Dale Earnhardt Jr. says the entire 2001 NASCAR racing season takes residence in a heavily fogged area of his memory because of his father’s death in the season-opening Daytona 500.
“I don’t remember much about that year,” Earnhardt said in an exclusive interview with the Daytona Beach News-Journal. “It was just very heavy, very weighty; cloudy and it was a dark mood.”
His father’s race team, Dale Earnhardt Inc., had reached a new high as Michael Waltrip won the 2001 Daytona 500 and was followed across the finish line by 26-year-old Earnhardt Jr.
Yet that definitive high would soon turn into the ultimate despair after Earnhardt Sr. hit the outside, concrete retaining wall in Turn 4, sparking a mass pileup which cost the seven-time NASCAR champion his life.
Instead of celebrating his teammate’s triumph, Earnhardt Jr. was whisked to Halifax Health Medical Center, where he learned the fate of his father, the first and only driver ever to suffer fatal injuries in stock-car racing’s most prestigious event.
Earnhardt’s death not only sent the nation into mourning — his photo appeared on the cover of Time magazine that week — but sparked numerous investigations and eventual safety innovations.
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Earnhardt’s death wasn’t a one-day event. NASCAR’s own study of the crash lasted through the summer and eventually led to a host of improvements.
“Dad was sort of this invincible phenomenon that turned out to be human like the rest of us,” Earnhardt Jr. said. “People never imagined in a million years that he would be somebody we would lose. When that became a reality, that was a giant wakeup call for the sport.”
To NASCAR’s credit, no other driver has perished in a racing wreck since Earnhardt’s death.
Through it all, Dale Earnhardt Jr. tried to keep his head in the game during the 2001 season and kept racing after the dreadful day that became known as NASCAR’s “Black Sunday.”
“That year was like a nasty, nauseous hangover of a time,” he said. “I don’t mean the hangover was from drinking. I mean the overall mood was dark. I was hurting. Everybody was sad.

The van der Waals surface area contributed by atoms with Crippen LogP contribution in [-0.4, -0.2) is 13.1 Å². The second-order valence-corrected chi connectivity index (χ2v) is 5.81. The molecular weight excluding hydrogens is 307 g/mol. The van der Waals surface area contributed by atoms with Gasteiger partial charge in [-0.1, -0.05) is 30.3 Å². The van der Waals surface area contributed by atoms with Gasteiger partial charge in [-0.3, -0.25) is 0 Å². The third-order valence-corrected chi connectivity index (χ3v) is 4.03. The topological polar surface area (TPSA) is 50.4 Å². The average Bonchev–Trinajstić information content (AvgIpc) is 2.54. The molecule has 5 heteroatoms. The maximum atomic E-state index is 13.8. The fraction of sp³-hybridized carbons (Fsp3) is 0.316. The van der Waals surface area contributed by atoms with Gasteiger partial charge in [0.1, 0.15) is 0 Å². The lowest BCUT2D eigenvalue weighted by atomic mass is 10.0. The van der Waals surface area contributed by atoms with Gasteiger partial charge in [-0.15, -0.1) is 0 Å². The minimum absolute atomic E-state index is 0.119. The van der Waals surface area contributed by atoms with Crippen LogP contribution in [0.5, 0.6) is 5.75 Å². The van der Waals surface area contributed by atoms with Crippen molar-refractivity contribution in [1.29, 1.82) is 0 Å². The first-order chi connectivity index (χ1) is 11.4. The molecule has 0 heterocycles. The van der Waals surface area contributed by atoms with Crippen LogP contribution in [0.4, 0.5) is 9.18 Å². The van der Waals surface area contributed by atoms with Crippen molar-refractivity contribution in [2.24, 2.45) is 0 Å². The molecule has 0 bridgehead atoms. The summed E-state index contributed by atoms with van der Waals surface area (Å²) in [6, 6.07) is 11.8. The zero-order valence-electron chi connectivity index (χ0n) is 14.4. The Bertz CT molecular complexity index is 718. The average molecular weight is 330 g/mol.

“We all knew we had to keep going but none of us were really ready or wanting to do that. We just did. We went through the motions. We put one foot in front of the other and kept going forward in one direction. That brought us to the racetrack almost each weekend where we felt the most comfortable. We were around our industry and our family.”
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Once the 2001 season was done, Earnhardt Jr. said he took refuge in hard-party mode.
“I came out of that year and started to raise a little more hell, started to party a little bit more with my friends,” he said. “I didn’t want to be alone. I always wanted to have some people around. I wanted company. I wanted friends.
“I wanted things to be happy and be light. I pursued that for several years and about run myself into the ground because we raised so much hell from partying so much.
“We had a regiment. There were certain nights of the week we were going to party and see the sun come up.”
No Daytona grudge
Dale Earnhardt lost his life at Daytona International Speedway and his son knew that he would have to come to terms with the iconic racing facility.
“I went back to Daytona that July, 2001, and I knew if I was going to keep racing, I was going to have to get OK with Daytona,” Earnhardt Jr. said. “If I was going to keep going in the sport for years and years, I didn’t want to be showing up at Daytona and be miserable and hating it, and holding it responsible for everything that happened.”
He arrived in Daytona Beach several days before the then-named Pepsi 400 with the hopes of reconciling with the high-banked tri-oval. He brought a few friends along for support.
It was a weighty moment for the sport’s most popular driver.
“We walked around Turns 3 and 4 where dad was killed,” he said. “I got out of the car, stood on the ground, looked at the track, and just sort of thought — not about anything in particular — I just stood there and took in some air and let the moment sort of marinate a little bit.”
What happened next was the stuff of fairytales.
After a few days of “goofing off” at the beach, Earnhardt Jr. arrived back at Daytona for racing duty. In three starts prior to the summer race at Daytona, his average finish was 26th.
After just a few practice laps in his No. 8 DEI Chevrolet, Earnhardt Jr. realized he had a “super-fast race car.”
He led 116 out of 160 laps and beat Waltrip back to the checkered flag by a scant one-tenth of a second, which set off a wild celebration not only in the grandstands but in the garage area.
“At that point I said, ‘All right. I’m good with Daytona. Me and Daytona are not going to have a problem going forward,’ ” he said.
He would wind up a two-time Daytona 500 winner. The first was in 2004 driving for DEI. The second was in 2014 wheeling the No. 88 Hendrick Motorsports Chevrolet.
As time passed, Earnhardt Jr. gained a new appreciation of the Speedway, built on a shoestring budget and opened in 1959 by NASCAR co-founder Bill France Sr., because of its high standing in stock-car racing history.